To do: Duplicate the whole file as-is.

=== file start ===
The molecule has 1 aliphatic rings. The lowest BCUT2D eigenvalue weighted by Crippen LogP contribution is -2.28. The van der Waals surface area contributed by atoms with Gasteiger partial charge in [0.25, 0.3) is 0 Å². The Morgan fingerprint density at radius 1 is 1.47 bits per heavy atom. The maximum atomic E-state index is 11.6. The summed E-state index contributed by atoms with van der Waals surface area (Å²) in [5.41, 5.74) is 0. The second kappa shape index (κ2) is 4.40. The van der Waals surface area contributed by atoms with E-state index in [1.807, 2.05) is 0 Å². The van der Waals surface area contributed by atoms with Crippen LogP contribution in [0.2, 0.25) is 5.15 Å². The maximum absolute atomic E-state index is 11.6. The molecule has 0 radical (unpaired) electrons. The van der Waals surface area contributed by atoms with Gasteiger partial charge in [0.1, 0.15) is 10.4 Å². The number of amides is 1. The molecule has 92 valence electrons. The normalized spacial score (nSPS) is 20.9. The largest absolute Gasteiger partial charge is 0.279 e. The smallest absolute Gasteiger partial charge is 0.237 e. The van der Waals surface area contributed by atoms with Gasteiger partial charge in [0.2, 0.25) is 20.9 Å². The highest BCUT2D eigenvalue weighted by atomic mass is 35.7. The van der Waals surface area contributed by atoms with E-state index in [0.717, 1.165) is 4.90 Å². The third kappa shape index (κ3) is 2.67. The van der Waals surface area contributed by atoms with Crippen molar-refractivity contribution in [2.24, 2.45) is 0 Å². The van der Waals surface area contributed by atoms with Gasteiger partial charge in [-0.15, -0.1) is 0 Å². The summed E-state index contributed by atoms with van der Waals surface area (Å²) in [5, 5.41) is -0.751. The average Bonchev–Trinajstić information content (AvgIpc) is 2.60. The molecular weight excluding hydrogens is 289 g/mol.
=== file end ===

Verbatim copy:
The molecule has 1 aliphatic rings. The lowest BCUT2D eigenvalue weighted by Crippen LogP contribution is -2.28. The van der Waals surface area contributed by atoms with Gasteiger partial charge in [0.25, 0.3) is 0 Å². The Morgan fingerprint density at radius 1 is 1.47 bits per heavy atom. The maximum atomic E-state index is 11.6. The summed E-state index contributed by atoms with van der Waals surface area (Å²) in [5.41, 5.74) is 0. The second kappa shape index (κ2) is 4.40. The van der Waals surface area contributed by atoms with E-state index in [1.807, 2.05) is 0 Å². The van der Waals surface area contributed by atoms with Crippen LogP contribution in [0.2, 0.25) is 5.15 Å². The maximum absolute atomic E-state index is 11.6. The molecule has 0 radical (unpaired) electrons. The van der Waals surface area contributed by atoms with Gasteiger partial charge in [0.1, 0.15) is 10.4 Å². The number of amides is 1. The molecule has 92 valence electrons. The normalized spacial score (nSPS) is 20.9. The largest absolute Gasteiger partial charge is 0.279 e. The smallest absolute Gasteiger partial charge is 0.237 e. The van der Waals surface area contributed by atoms with Gasteiger partial charge in [0.2, 0.25) is 20.9 Å². The highest BCUT2D eigenvalue weighted by atomic mass is 35.7. The van der Waals surface area contributed by atoms with E-state index in [0.717, 1.165) is 4.90 Å². The third kappa shape index (κ3) is 2.67. The van der Waals surface area contributed by atoms with Crippen molar-refractivity contribution in [2.24, 2.45) is 0 Å². The van der Waals surface area contributed by atoms with Gasteiger partial charge in [-0.15, -0.1) is 0 Å². The summed E-state index contributed by atoms with van der Waals surface area (Å²) in [5, 5.41) is -0.751. The average Bonchev–Trinajstić information content (AvgIpc) is 2.60. The molecular weight excluding hydrogens is 289 g/mol.